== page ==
Results from oil major Royal Dutch Shell jumped after it smashed analysts' estimates with its second-quarter profits. Shell, which has a market cap of around £156bn at current prices, said that earnings on a current cost of supplies basis surged to $5.1bn in the three months to 30 June, up from $2.4bn the year before, helped by higher liquids production volumes and prices.
First half net rental income rose £8m year-on-year at Intu Properties, helping to lift underlying earnings from £68m to £72m as the letting market showed "encouraging signs of improvement". During the six-month period, the market value of the shopping centre owner's investment properties increased 16% from £7,624m to £8,843m, while net asset value (NAV) per share climbed 7.5% from 346p to 372p, well ahead of forecasts of 344p.
Defence group BAE Systems rose it posted lower half-year sales and profits but in line with expectations but did not deny rumours that it could revive its collapsed merger with Airbus. BAE, which builds submarines, warships and parts for the Eurofighter Typhoon and F-35 Joint Strike Fighter, reported a 10.6% drop in sales to £7.6bn from £8.5bn in the six months to 30 June and said underlying pre-tax earnings came in 7.5% lower at £802m versus £867m last time, all largely in line with expectations.
First-quarter revenues were down at BT, but the stock rose after underlying figures were more positive and profits were 7% higher than the same period last year. "We have made a good start to the year," said chief executive Gavin Patterson, keeping his guidance for the full year and pointing to cost cutting continuing at a similar pace as last year, with underlying costs excluding transit and BT Sport down 3%.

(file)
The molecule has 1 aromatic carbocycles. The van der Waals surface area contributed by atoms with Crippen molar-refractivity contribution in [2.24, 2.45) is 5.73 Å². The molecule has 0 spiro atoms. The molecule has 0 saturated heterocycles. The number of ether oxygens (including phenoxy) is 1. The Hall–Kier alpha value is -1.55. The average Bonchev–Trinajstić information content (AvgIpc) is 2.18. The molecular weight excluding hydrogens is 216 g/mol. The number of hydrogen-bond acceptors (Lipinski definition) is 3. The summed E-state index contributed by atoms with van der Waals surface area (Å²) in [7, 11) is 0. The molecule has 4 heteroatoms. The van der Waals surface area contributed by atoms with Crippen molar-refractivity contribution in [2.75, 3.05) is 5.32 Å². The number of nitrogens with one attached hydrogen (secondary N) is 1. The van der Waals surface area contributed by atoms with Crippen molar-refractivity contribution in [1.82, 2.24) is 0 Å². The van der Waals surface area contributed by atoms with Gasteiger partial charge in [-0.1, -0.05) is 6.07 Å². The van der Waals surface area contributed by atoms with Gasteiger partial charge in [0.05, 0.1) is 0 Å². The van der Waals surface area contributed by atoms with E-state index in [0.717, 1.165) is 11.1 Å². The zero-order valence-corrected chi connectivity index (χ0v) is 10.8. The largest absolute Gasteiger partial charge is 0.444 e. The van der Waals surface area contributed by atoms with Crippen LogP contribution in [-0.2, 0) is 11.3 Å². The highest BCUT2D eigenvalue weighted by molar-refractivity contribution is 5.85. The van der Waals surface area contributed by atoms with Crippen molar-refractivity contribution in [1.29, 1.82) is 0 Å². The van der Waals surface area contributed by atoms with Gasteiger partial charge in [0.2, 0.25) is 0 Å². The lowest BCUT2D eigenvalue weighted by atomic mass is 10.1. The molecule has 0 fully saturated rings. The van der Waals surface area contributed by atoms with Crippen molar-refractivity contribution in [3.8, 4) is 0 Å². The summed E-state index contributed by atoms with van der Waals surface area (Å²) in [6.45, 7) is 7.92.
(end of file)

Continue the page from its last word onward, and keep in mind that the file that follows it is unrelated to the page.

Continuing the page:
Meanwhile, even though it unexpectedly hiked its half-year dividend 50% to 24p, shares
in the asset manager Schroders dropped into the red after it sounded a note of caution about the retail investor market. While chief executive Michael Dobson said July had seen "good inflows" and cited a "significant pipeline" of institutional business, the company's outlook statement was not altogether positive.
Schroders fell after it warned that "the short-term outlook for retail investor demand is uncertain given no clear trend in markets", although in the longer term it was encouraged by a wide range of growth opportunities across the business.
Lloyds was lower as investors engaged in a round of profit taking as underlying profits improved by 32% to £3.82bn in the first half of the year. The analyst consensus was for an underlying profit of £3.6bn. On a negative point, which may have soured the interest of some investors, impairments for souring loans decreased 58% to £758m.
FTSE 100 - Risers
Royal Dutch Shell 'B' (RDSB) 2,555.00p +2.65%
Royal Dutch Shell 'A' (RDSA) 2,443.00p +2.54%
Intu Properties (INTU) 328.20p +2.47%
ITV (ITV) 208.40p +1.91%
BAE Systems (BA.) 430.90p +1.39%
BP (BP.) 485.75p +0.83%
BT Group (BT.A) 391.00p +0.80%
Pearson (PSON) 1,143.00p +0.79%
GlaxoSmithKline (GSK) 1,435.50p +0.74%
Whitbread (WTB) 4,332.00p +0.46%
FTSE 100 - Fallers
Schroders (SDR) 2,396.00p -4.12%
St James's Place (STJ) 724.50p -4.04%
Tullow Oil (TLW) 727.00p -3.77%
Weir Group (WEIR) 2,576.00p -3.45%
Lloyds Banking Group (LLOY) 74.06p -3.08%
GKN (GKN) 340.70p -3.02%
Aggreko (AGK) 1,717.00p -2.94%
Capita (CPI) 1,200.00p -2.83%
Barratt Developments (BDEV) 347.80p -2.77%
3i Group (III) 376.20p -2.77%